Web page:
Today’s post is a flashback from last semester, when this book (below) was the source of nearly all my homework assignments. I can’t tell you how many hours we spent reading feverishly on the lawns, trying to cram in as much Afanas’ev as we could in case we had a reading quiz and there was a question on firebirds. Although it was a great class and I have all sorts of wonderful memories from it, I have to say it was liberating to read my copy of Russian Fairy Tales by choice this time. We’d probably read most the stories in it by the time the semester ended, but as far as I can remember, we didn’t read this one, so I thought I’d give it a shot.
In case you were wondering, the randomness of my fairy tale selection process hasn’t changed a whit since last week. I opened the book, thought, “which ones haven’t I read that aren’t really short?” and went with the first write-about-able one I found. But I’m proud to say “Prince Ivan and Princess Martha” turned out to be unceasingly exciting, incredibly weird, and chock full of things to comment on. And so I will proceed to comment.
(Continued after the jump.)
(photo via a Russian site called pravenc.ru)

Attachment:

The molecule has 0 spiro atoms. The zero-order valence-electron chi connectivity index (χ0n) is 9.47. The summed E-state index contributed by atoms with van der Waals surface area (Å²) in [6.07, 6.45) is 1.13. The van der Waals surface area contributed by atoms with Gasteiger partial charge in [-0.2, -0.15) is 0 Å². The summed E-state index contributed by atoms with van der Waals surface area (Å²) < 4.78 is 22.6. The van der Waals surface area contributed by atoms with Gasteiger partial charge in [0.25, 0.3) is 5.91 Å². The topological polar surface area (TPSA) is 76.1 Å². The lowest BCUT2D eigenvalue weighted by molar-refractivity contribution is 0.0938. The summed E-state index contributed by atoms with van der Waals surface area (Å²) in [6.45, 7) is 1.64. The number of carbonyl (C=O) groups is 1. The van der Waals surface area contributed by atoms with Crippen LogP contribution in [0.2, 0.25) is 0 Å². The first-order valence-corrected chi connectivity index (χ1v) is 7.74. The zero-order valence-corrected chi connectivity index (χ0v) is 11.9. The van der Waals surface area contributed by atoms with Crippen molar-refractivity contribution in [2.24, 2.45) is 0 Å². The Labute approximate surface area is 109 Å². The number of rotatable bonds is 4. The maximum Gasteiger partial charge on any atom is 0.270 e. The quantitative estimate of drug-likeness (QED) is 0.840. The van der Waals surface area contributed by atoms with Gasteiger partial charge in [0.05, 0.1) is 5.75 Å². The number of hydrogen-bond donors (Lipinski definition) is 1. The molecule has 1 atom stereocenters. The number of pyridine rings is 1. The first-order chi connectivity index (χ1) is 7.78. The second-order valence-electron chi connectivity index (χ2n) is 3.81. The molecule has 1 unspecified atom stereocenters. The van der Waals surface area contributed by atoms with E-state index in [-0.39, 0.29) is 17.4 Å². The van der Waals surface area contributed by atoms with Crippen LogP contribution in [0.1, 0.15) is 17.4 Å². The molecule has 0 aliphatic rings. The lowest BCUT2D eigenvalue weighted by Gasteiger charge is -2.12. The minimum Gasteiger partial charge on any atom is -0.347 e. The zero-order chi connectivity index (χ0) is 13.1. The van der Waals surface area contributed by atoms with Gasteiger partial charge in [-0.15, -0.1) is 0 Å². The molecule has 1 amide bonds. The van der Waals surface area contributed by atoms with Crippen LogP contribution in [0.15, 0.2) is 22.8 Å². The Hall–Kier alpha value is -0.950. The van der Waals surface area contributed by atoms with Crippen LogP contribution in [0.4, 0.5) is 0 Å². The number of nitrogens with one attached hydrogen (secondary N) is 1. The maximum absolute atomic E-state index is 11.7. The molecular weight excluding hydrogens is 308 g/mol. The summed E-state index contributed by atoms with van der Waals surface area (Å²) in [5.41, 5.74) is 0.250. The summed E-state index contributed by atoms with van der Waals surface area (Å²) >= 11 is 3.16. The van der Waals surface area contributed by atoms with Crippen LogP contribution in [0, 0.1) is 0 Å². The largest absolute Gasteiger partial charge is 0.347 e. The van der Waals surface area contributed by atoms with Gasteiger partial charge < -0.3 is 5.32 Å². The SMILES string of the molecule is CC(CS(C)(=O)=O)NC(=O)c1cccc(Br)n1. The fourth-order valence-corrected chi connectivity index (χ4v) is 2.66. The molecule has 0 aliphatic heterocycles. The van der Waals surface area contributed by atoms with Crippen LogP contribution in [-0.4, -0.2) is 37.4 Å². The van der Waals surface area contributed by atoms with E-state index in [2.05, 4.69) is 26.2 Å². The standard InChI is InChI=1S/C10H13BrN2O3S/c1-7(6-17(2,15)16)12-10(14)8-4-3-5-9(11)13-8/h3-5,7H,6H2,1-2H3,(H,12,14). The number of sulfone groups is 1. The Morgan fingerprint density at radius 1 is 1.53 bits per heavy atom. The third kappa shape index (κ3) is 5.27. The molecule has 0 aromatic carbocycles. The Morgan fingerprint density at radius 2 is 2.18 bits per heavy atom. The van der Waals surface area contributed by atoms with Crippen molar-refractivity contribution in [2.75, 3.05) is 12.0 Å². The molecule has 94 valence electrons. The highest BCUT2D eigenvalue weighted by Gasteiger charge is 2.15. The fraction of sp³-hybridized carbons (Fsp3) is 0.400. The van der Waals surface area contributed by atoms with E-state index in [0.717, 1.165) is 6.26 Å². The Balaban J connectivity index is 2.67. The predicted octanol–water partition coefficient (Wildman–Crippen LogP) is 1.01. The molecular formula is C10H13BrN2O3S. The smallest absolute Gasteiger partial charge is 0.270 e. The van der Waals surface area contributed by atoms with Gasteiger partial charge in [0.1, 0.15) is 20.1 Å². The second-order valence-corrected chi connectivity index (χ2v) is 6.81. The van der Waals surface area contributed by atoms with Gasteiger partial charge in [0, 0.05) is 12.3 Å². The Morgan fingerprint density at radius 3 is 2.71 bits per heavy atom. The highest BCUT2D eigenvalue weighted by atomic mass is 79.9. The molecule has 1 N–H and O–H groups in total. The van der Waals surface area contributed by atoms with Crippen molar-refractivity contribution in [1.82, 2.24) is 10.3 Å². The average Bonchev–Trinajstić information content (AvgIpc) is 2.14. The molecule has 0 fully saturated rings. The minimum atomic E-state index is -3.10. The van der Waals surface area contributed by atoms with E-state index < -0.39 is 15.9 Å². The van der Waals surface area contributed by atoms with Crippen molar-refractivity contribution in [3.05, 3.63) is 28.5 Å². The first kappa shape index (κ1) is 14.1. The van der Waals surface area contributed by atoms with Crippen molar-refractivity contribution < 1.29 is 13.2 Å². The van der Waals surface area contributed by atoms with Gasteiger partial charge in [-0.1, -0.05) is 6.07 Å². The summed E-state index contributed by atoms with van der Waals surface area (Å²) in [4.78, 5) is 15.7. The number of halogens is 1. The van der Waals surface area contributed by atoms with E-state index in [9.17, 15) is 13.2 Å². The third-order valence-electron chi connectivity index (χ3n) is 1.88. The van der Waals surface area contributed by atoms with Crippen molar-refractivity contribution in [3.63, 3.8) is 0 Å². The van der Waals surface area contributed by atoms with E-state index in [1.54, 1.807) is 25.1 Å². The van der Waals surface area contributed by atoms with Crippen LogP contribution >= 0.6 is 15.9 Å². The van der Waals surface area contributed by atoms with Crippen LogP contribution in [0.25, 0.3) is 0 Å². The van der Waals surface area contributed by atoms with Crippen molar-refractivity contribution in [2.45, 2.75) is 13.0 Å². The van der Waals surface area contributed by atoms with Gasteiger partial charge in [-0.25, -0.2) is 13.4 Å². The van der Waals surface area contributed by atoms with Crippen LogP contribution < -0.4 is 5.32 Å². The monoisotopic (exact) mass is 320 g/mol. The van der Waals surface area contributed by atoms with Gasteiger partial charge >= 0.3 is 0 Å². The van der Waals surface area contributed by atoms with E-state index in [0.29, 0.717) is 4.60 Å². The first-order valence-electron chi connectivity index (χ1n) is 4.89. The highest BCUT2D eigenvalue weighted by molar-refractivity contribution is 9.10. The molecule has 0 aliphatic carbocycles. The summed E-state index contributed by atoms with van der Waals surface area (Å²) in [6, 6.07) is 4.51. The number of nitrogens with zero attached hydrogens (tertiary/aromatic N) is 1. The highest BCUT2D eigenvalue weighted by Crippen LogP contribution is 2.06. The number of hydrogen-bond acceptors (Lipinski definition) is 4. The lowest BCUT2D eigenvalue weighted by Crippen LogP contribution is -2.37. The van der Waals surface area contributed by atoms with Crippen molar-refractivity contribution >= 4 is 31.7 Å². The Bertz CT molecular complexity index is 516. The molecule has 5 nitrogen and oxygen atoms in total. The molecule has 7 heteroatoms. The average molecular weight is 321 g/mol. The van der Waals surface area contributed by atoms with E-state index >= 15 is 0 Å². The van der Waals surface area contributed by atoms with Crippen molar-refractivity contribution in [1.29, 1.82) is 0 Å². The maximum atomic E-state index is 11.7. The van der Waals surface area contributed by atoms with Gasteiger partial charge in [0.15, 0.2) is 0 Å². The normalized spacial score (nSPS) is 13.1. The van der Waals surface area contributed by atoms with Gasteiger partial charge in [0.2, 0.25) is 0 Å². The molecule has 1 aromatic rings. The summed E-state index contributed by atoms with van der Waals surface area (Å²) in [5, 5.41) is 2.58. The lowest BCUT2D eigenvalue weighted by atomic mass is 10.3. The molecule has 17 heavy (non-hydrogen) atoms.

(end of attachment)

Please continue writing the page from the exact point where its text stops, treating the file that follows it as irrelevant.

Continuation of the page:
This is Alexander Afanas’ev, which can be spelled a multitude of ways, so perhaps you should just call him Alex. He currently holds the world record for most fairy tales collected by one person — according to Wikipedia (reliable source that it is), he managed to find and write down over six hundred stories. Unfortunately, his work went unappreciated in his lifetime. The Russian Orthodox Church decided talking wolves and vengeful gremlins were too scandalous to be read about, and so many of his works were banned from publication, though he did manage to get one book published anonymously in Switzerland. Let’s give poor Alex the appreciation he so much deserves and applaud wolves and gremlins for the duration of this blog post.
Even today, he isn’t as well known as last week’s Madame D’Aulnoy, so I couldn’t find an exact copy of “Prince Ivan and Princess Martha” to link to. However, I did find an edition of the story available in this PDF. The translations are different, but the original isn’t, and so we should be able to understand each other just fine.
The first thing I noticed about “Prince Ivan and Princess Martha” was the fact that the characters had names. That’s pretty uncommon in fairy tales, so I always get excited when I see it. I don’t speak Russian, so I can’t confirm this, but I think Ivan might be an extension of the Ivan Tsarevich trope. He’s kickass, clever, and has some magical powers to boot. “Ivan the Fool” is also a tradition in Russian literature — a young boy who is just a little bit dumb from the outset, but always proves he is smarter than he first appears. Since our Ivan has qualities from both of these tropes, I’d say Ivan is a pretty good name for him.
Princess Martha, however, gave me trouble. I spent two summers at Norwegian camp, so it was very hard to read her name on the page without imagining Märtha Louise. Eventually I just shrugged my shoulders and went on with the story.